That is you've got to establish an equilibrium rate, that is when both forward and reverse rates are the same. You start with a higher rate of decomposition of C, the A+B reaction doesn't have an initial rate. As more A+B is produced, its rate of reaction can increase until it reaches the rate of decomposition of C (which is constant, assuming a simple reaction).
    Last edited: Feb 26, 2006
  14. Feb 26, 2006 #13
    But as the formation of A+B is increasing, adding heat would increase collisions and force A+B to go back to C before equilibrium hits.. but eventually the rate of C ->A+B will equal A+B --> C (equilibrium). So is it possible that adding heat during the decomposition of C would make the time it takes to reach equilibrium slow down?
  15. Feb 27, 2006 #14


    User Avatar
    Science Advisor
    Homework Helper

    no, not "before equilibrium hits" but rather a new equilibrium will be established. Remember equilibrium constants change with temperature. The equilibrium is fixed for a particular temperature, if you add heat, it will change.
  16. Feb 28, 2006 #15


    User Avatar
    Science Advisor

    I think the part that you are neglecting is that in your example adding more heat would speed up the decomposition of C into A + B. This decomposition could be unimolecular and therefore could be initiated by adding energy to the system and increasing bond rotations, etc. that might lead to decomposition to A + B. Also, the decomposition could be initiated by a collision of two molecules of C to give 2A + 2B or C + A + B; in either case increasing the temperature would increase the frequency of the collisions between two molecules of C.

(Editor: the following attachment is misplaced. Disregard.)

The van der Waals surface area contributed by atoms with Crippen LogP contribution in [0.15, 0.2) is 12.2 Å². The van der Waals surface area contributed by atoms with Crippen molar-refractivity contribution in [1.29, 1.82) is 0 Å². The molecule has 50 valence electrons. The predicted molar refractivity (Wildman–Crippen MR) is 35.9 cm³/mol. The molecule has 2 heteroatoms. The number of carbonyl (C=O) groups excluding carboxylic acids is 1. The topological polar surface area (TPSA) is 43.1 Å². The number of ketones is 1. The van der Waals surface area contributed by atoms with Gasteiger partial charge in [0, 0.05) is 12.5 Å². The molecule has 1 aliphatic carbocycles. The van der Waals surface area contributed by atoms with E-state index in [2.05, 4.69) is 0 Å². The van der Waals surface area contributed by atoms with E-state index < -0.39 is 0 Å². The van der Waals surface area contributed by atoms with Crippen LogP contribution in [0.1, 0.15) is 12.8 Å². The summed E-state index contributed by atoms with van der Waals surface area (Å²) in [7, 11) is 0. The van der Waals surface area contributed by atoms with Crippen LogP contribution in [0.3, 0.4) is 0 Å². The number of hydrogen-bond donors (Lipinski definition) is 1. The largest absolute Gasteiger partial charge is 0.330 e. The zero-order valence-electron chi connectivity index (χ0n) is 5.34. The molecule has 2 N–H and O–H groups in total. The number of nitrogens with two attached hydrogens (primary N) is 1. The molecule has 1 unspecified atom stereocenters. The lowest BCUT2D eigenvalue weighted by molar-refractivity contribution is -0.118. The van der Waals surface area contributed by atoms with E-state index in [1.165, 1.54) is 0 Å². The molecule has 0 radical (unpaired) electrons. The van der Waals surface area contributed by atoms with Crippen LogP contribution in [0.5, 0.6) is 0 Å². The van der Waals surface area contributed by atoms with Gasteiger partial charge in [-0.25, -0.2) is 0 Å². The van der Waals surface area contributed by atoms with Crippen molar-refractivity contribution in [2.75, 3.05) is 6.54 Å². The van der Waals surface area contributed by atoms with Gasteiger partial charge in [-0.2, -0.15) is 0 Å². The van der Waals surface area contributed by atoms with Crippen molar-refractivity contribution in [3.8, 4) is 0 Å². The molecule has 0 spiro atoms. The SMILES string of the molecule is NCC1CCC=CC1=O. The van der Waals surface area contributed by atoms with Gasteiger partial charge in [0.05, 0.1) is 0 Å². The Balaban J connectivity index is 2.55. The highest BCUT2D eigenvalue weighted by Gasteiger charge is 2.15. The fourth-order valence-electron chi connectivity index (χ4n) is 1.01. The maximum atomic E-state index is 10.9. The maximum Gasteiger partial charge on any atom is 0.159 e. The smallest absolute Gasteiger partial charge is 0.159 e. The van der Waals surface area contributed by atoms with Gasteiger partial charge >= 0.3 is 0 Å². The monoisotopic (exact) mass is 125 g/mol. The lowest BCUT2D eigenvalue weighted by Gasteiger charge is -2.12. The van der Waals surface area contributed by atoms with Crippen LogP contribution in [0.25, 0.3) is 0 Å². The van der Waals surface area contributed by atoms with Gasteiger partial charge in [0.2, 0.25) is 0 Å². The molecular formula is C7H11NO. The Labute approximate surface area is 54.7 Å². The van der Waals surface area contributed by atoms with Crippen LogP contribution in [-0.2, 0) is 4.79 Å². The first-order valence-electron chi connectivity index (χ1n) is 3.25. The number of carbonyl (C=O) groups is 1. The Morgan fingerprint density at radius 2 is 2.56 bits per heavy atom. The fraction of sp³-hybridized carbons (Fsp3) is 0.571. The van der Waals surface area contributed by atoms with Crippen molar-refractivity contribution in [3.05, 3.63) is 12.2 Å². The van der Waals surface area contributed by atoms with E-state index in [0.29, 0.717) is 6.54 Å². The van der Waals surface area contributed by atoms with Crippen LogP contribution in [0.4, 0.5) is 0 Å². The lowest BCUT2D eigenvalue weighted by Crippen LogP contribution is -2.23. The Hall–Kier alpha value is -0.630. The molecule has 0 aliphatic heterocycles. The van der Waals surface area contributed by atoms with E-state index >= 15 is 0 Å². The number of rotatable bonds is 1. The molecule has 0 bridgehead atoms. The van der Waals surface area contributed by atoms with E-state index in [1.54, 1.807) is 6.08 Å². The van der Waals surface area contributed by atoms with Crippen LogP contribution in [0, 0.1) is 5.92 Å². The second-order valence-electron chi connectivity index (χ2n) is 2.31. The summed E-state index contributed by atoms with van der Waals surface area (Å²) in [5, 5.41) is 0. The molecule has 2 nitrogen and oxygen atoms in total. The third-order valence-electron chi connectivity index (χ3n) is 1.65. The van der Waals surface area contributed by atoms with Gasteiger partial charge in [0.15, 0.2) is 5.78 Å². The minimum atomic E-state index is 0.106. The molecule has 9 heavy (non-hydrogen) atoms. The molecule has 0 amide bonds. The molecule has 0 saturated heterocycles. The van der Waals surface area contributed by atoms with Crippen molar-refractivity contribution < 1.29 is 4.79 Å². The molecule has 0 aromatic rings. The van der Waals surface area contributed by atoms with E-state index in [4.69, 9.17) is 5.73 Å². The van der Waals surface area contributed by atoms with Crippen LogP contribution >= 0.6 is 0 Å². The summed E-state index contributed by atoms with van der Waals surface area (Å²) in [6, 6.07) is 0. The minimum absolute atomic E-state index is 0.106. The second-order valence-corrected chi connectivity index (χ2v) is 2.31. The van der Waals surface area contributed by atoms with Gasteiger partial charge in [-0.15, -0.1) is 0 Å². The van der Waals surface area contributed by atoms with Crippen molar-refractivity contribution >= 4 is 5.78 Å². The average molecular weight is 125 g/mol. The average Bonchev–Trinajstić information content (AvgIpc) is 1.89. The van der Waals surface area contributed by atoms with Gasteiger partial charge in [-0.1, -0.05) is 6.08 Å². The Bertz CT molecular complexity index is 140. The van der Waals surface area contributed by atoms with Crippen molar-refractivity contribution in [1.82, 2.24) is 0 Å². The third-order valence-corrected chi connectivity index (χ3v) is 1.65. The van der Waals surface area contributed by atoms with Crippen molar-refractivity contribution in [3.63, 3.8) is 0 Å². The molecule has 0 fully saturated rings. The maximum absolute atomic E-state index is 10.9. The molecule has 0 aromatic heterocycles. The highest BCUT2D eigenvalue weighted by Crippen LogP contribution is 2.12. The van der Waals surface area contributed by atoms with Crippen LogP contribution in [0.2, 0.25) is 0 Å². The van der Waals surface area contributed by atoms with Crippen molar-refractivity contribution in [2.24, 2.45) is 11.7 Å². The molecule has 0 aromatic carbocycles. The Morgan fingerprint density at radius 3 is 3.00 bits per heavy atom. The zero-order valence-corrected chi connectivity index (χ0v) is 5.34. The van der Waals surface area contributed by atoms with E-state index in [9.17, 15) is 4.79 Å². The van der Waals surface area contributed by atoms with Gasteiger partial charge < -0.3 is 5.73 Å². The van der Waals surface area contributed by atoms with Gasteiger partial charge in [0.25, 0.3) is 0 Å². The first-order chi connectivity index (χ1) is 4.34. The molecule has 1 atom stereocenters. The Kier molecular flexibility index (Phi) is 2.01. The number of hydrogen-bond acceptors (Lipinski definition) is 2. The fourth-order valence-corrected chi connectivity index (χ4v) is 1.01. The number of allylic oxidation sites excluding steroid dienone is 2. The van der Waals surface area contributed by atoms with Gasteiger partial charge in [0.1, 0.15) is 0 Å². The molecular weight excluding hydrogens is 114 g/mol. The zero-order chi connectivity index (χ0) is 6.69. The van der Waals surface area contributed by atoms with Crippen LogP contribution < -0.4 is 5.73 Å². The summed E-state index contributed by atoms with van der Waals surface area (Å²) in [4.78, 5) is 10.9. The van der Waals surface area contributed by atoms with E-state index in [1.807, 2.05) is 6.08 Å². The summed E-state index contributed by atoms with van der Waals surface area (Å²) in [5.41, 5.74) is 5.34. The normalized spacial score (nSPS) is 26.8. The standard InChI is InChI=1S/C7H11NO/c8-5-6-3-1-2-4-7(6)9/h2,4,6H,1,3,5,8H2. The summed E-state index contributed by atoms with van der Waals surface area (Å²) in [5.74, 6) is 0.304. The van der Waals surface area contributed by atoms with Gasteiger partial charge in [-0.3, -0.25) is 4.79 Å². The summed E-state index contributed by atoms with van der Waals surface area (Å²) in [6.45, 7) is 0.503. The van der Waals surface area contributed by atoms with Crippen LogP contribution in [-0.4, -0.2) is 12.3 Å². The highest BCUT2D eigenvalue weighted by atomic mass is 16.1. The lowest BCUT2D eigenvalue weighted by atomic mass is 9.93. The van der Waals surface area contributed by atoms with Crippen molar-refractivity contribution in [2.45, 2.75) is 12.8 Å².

Also, the rate of the C -> A + B reaction will decrease as the concentration of C decreases, so it's not entirely that the rate of A + B -> C increases toward equilibrium, but also that C -> A + B decreases toward equillibrium.
  17. Mar 1, 2006 #16
    Google for "LE CHATELIER'S PRINCIPLE" ...

    ... and discover that adding heat (and therefore increasing temperature) displaces an equilibrium in the heat-consuming direction of the (equilibrium) reaction.

    This maybe linked to your question since displacing an equilibrium also mean "activating" or "accelerating" a reaction. Therefore the word "activity" used sometimes in analysing Gibbs energy changes under a reaction.

    This is only valid around an equilibrium state. For example, "activating" an explosive triggers a heat-producing reaction. This is because the initial state is not a thermodynamic equilibrium. Obviously, this is also what justifies the "LE CHATELIER'S PRINCIPLE", starting from the definition of an equilibrium. Tautology, isn't it?

    Hope it heats you up !
Share this great discussion with others via Reddit, Google+, Twitter, or Facebook